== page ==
3 out of 4 stars
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Daddy 3.0: A Comedy of Errors by Rob Armstrong is a humorous novel about a New York City transplant’s experiences as Mr. Mom to his three-year-old twin daughters. Nick’s wife Liz has a surgical fellowship with long hours. After losing his tech job, Nick becomes the primary caregiver to his children, at least for the foreseeable future. Add a group of stay-at-home moms to the mix and you have the recipe for a first-rate comedy.
The highlights here are the author’s easygoing, conversational writing style and intelligent wit. I felt like the main character was an old friend chatting with me over coffee about the recent changes in his life - the move from San Francisco and being a stay-at-home dad. I quickly became absorbed in his daily challenges of taking care of the twins with little to no help from his wife.
Nick is a likable, nuanced character who finds himself in the unlikely position of navigating the waters of full-time childcare. It doesn’t help that his daughters Claire and Maude are often unruly in public. The twins’ antics in restaurants are vividly written, as plates go flying and a turtle is removed from a restaurant’s aquarium. I did find it a little unrealistic that financially-strapped Nick continued to dine out with his daughters so frequently, particularly knowing how they acted.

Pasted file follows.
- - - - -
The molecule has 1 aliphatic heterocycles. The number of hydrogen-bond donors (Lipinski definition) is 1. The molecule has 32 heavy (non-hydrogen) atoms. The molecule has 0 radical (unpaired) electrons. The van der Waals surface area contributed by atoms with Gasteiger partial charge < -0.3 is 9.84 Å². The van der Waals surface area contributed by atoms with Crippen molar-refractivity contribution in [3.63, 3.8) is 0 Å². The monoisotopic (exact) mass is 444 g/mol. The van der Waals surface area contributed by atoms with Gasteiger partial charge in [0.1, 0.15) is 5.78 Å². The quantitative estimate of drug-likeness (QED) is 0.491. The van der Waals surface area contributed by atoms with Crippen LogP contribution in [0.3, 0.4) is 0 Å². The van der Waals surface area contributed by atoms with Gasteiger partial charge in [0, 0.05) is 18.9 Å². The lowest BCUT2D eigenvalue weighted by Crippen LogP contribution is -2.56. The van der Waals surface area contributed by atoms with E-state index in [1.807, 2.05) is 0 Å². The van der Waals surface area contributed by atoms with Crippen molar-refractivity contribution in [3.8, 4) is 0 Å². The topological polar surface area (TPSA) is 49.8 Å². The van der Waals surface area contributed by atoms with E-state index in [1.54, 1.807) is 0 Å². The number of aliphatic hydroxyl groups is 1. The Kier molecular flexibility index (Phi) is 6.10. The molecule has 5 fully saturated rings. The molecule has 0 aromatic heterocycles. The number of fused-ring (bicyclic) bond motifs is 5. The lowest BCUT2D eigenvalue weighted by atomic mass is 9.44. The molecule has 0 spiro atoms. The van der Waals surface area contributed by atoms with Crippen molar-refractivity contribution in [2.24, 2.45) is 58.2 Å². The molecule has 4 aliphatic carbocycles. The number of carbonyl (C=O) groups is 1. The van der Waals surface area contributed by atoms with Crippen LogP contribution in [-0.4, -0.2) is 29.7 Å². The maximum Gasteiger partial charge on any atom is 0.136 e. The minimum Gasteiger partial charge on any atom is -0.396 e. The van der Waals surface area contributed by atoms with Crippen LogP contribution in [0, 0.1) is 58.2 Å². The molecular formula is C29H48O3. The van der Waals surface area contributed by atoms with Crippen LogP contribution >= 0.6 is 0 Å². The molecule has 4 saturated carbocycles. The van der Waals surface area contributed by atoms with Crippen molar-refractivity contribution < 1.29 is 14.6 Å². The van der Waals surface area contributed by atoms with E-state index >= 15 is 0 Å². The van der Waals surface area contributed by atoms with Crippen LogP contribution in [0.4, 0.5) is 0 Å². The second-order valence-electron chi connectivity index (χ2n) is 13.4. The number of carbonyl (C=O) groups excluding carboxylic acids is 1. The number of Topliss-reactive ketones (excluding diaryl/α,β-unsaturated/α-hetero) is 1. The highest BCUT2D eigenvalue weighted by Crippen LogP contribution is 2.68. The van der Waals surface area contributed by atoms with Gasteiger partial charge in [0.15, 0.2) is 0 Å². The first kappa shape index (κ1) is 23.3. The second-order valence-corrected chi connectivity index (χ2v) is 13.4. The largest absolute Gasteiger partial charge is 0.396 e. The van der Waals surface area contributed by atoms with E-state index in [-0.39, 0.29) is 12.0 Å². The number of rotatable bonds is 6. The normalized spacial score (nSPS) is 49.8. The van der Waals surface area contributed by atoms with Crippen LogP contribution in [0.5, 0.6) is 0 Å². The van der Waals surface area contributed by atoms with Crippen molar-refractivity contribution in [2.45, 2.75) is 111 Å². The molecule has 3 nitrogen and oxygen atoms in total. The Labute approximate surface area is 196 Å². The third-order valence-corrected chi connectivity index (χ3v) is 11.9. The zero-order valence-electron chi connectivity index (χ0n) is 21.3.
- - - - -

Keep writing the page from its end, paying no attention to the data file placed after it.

Liz is dismissive toward her husband and doesn’t seem interested in taking responsibility for her daughters except for the easy tasks. If the girls are disruptive at a restaurant in her presence, Liz would scold Nick as if he is not doing his “job.” In fact, she finds fault with pretty much everything he does, as does her rude, sarcastic family when they visit for Thanksgiving. I absolutely could not stand Liz and would have liked her to be less one-dimensional. Also, the use of epithets for the stay-at-home moms is a little annoying – for example, Supermom, Good Heart, Lion Tamer, and Nifty-Fifty Wife. It feels a little contrived and gives these supporting characters an impersonal feel.
The pacing is slow with overly detailed descriptions. The author paints a clear picture of a man adjusting to a different lifestyle and keeping his children busy on a shoestring budget. However, there is an overabundance of play-by-play action and dialogue in many scenes. I became impatient for the plot to move forward, even when the vignettes were interesting.
I rate this book 3 out of 4 stars. The writing sparkles and there are more than a few laugh-out-loud moments. There are a handful of technical errors (missing words, homophones, missing/extra apostrophes), although nothing that is too distracting. Fans of contemporary fiction would enjoy this story. I look forward to reading more books by this debut author.
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